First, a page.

Yes some most definitely are, but a lot of folks from California do drive up, and we down. It's a nice drive, especially along the coast. I've driven to California to visit family and friends many, many times.

There was a thread about driving, and it was stated that people out west in Canada and the US, have different driving habits in regards to distances. No one thinks anything of a 6 hour drive, and doing 3 days of 10 hours is normal for a driving holiday.

We rented a car in Palm Springs and it had Oregon plates, so I know what you mean. People probably assumed we were from Oregon and not BC.

Last edited by Natnasci; 06-23-2019 at 01:22 PM..
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Old 07-11-2019, 02:11 PM
 
193 posts, read 136,336 times
Reputation: 426
I have a generally bad impression of "American" North Americans, although I undeniably am one. So if I'm up in Canada, I'm delighted to talk politics with any of you. Vive la difference!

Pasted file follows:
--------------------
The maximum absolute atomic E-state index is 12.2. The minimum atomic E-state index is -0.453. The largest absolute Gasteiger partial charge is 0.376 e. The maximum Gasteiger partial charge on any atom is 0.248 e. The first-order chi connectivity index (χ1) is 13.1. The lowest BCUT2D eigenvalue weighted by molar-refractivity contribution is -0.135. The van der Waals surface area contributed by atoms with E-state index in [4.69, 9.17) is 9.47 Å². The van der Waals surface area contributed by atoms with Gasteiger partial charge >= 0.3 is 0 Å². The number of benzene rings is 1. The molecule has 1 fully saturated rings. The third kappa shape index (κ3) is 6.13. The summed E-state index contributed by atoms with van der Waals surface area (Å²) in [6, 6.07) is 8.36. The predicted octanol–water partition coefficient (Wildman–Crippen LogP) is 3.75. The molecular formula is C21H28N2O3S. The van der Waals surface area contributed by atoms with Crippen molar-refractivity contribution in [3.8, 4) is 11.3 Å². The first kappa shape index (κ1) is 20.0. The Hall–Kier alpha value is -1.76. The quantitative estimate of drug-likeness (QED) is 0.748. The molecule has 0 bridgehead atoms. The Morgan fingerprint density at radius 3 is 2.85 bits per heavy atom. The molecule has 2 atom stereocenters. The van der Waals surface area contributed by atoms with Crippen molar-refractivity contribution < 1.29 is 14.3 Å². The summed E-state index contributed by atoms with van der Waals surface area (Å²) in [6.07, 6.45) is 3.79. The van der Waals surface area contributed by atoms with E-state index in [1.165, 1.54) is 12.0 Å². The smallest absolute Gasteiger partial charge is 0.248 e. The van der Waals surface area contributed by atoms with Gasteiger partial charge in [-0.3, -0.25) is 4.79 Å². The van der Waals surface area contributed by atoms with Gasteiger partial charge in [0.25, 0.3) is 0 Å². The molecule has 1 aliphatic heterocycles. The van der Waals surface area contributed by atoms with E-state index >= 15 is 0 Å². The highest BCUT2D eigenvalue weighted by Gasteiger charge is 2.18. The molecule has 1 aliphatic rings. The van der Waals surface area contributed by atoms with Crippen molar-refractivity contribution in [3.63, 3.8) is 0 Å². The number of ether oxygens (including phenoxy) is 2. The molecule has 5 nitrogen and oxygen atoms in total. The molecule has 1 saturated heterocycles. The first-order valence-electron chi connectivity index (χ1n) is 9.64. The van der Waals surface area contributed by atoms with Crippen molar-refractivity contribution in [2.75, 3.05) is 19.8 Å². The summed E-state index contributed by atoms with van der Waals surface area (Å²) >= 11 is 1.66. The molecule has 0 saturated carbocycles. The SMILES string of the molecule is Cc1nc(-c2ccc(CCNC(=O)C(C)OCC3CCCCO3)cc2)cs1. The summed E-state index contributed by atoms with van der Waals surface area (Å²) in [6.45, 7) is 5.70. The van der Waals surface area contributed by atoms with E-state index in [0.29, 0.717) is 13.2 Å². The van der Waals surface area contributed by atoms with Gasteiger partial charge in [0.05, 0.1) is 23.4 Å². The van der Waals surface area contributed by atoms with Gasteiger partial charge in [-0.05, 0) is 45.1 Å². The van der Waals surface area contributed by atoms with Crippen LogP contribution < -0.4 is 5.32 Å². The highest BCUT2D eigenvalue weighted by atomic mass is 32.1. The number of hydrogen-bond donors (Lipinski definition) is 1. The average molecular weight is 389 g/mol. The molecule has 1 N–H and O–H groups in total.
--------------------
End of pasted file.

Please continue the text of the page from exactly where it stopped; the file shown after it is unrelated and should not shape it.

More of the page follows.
But since this thread has wandered into the realm of folk linguistics & accents, let me add this. My ears are giving me evidence that undercover Canadians have infiltrated and taken over the US population! Especially in business and media circles, where certain shifts in preposition usage have suddenly come to predominate.

Take the word "around" -- please! Judging by NPR, my main source for serious conversation down here, "around" is hot & trending. They talk "around" the issues of homelessness and the controversies "around" race, and so on. When I was a lad riding a bike, I learned that to go around something was to circle it or avoid it. If I was "talking around" an issue, I was being evasive and not to the point.

Also consider the rampant use of "as to." It's a meaningless pair of words thats sounds pompous and drab out of the mouths of anyone not part of the "Royal We." "Jeeves, would you be so good as to imply as to the health of our distinguished guest?" It's employed to make the loosest, vaguest connection between two independent clauses. Perhaps all those hours of Harry Potter imprinted this worthless Anglicism in Millennial minds, I dunno. But here's what I do know.